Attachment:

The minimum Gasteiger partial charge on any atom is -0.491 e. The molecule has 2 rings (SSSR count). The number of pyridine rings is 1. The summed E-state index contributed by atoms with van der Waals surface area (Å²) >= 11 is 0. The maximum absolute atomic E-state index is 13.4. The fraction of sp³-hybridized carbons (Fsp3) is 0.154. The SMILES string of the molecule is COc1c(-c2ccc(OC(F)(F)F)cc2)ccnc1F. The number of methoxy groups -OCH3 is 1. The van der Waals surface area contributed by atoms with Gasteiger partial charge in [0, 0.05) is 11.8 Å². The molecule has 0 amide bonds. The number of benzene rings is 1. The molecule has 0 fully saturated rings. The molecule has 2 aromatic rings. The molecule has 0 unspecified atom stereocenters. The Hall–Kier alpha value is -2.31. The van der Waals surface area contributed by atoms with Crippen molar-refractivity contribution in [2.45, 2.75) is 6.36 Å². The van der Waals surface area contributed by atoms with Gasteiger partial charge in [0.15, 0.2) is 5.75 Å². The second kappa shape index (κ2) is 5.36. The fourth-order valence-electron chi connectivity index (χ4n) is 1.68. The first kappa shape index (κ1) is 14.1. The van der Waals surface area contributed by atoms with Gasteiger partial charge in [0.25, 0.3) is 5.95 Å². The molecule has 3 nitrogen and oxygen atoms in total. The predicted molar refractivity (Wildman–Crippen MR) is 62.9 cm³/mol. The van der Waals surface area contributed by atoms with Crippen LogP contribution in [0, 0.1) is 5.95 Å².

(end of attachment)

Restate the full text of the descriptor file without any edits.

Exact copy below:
The minimum Gasteiger partial charge on any atom is -0.491 e. The molecule has 2 rings (SSSR count). The number of pyridine rings is 1. The summed E-state index contributed by atoms with van der Waals surface area (Å²) >= 11 is 0. The maximum absolute atomic E-state index is 13.4. The fraction of sp³-hybridized carbons (Fsp3) is 0.154. The SMILES string of the molecule is COc1c(-c2ccc(OC(F)(F)F)cc2)ccnc1F. The number of methoxy groups -OCH3 is 1. The van der Waals surface area contributed by atoms with Gasteiger partial charge in [0, 0.05) is 11.8 Å². The molecule has 0 amide bonds. The number of benzene rings is 1. The molecule has 0 fully saturated rings. The molecule has 2 aromatic rings. The molecule has 0 unspecified atom stereocenters. The Hall–Kier alpha value is -2.31. The van der Waals surface area contributed by atoms with Crippen molar-refractivity contribution in [2.45, 2.75) is 6.36 Å². The van der Waals surface area contributed by atoms with Gasteiger partial charge in [0.15, 0.2) is 5.75 Å². The second kappa shape index (κ2) is 5.36. The fourth-order valence-electron chi connectivity index (χ4n) is 1.68. The first kappa shape index (κ1) is 14.1. The van der Waals surface area contributed by atoms with Gasteiger partial charge in [0.25, 0.3) is 5.95 Å². The molecule has 3 nitrogen and oxygen atoms in total. The predicted molar refractivity (Wildman–Crippen MR) is 62.9 cm³/mol. The van der Waals surface area contributed by atoms with Crippen LogP contribution in [0, 0.1) is 5.95 Å².